However, two pilots may not simultaneously log PIC when one pilot is sole manipulator of the controls and the other is acting as pilot-in-command if the regulations governing the flight do not require more than one pilot.

"An airline transport pilot may log as PIC time all of the flight time while acting as pilot-in-command of an operation requiring an airline transport certificate." [61.51 (e)(2)] Previous regulations allowed a situation where three pilot (one an ATP) could log PIC simultaneously when conducting an operation which did not require an airline transport pilot. This is no longer allowed under the August 1997 revision.

A flight instructor may log PIC "while acting as a authorized instructor". No change to previous regulations.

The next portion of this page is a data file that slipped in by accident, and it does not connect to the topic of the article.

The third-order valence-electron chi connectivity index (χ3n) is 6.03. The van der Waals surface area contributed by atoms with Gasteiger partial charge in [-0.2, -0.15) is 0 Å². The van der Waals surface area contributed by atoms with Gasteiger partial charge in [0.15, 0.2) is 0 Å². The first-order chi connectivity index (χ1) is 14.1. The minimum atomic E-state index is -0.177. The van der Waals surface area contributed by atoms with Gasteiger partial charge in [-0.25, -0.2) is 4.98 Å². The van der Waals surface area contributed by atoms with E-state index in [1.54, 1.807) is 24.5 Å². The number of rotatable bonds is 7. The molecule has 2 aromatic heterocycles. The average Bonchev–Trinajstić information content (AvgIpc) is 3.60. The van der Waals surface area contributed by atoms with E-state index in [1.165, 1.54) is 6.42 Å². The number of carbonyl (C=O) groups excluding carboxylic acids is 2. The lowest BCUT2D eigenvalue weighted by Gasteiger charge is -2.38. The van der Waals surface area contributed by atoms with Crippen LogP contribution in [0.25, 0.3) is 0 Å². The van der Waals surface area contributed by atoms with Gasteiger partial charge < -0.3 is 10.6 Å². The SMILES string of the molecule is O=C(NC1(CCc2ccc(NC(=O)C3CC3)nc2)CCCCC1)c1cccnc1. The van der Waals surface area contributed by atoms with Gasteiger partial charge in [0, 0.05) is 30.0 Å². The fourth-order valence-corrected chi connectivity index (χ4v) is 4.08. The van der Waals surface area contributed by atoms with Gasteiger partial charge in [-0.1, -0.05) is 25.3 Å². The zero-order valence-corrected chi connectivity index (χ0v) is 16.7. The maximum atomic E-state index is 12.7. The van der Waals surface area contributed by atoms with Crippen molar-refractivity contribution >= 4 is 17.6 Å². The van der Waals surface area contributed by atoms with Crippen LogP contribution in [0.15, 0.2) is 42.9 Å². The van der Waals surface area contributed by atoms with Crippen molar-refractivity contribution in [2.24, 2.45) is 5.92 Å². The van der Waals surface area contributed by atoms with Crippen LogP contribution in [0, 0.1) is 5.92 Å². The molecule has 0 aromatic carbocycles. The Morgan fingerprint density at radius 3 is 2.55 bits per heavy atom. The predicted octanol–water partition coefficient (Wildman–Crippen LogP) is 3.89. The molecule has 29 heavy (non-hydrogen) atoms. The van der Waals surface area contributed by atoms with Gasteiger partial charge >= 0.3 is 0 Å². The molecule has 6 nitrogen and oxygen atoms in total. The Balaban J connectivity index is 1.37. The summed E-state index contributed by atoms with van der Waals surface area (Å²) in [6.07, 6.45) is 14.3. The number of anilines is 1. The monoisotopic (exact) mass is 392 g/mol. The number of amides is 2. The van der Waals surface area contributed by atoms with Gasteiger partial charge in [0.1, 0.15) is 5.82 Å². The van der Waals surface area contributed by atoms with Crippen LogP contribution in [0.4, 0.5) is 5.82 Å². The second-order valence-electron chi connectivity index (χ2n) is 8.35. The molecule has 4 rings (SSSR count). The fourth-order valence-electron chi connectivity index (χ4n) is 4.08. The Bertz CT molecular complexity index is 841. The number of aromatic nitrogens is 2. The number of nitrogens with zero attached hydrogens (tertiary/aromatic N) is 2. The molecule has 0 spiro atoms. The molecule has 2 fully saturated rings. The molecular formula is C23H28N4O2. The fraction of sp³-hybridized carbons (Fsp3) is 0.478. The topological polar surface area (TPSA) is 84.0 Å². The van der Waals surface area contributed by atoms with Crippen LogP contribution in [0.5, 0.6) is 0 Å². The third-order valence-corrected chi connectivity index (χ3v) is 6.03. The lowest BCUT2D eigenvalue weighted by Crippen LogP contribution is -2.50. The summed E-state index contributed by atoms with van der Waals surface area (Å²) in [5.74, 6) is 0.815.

A student pilot can now log PIC. That’s new, and since there is no restriction, your logbook can be updated so that all student solo time prior to August 4, 1997 may be logged as PIC. When an instructor is aboard, since the student is not rated in the aircraft, flight instruction is still logged as dual not PIC.

Then there are some unusual situations which occur. A private pilot flying with his friend (a CFI or ATP) aboard as a passenger. What is the status of the CFI or ATP who is obviously a more senior pilot with more experience than the private pilot? The regulations don’t address this situation, but the courts may find that the more senior pilot has some or all the responsibility for the operation or safety of the flight.

In summary, the person who is pilot-in-command may log PIC, others may also log PIC depending in the circumstances.


[/ QUOTE ]

You can see the "actual" article here: http://www.awp.faa.gov/fsdo/art_pilot.htm

Unless something new has been released (and very, very recently) safety pilot PIC time is still "legal."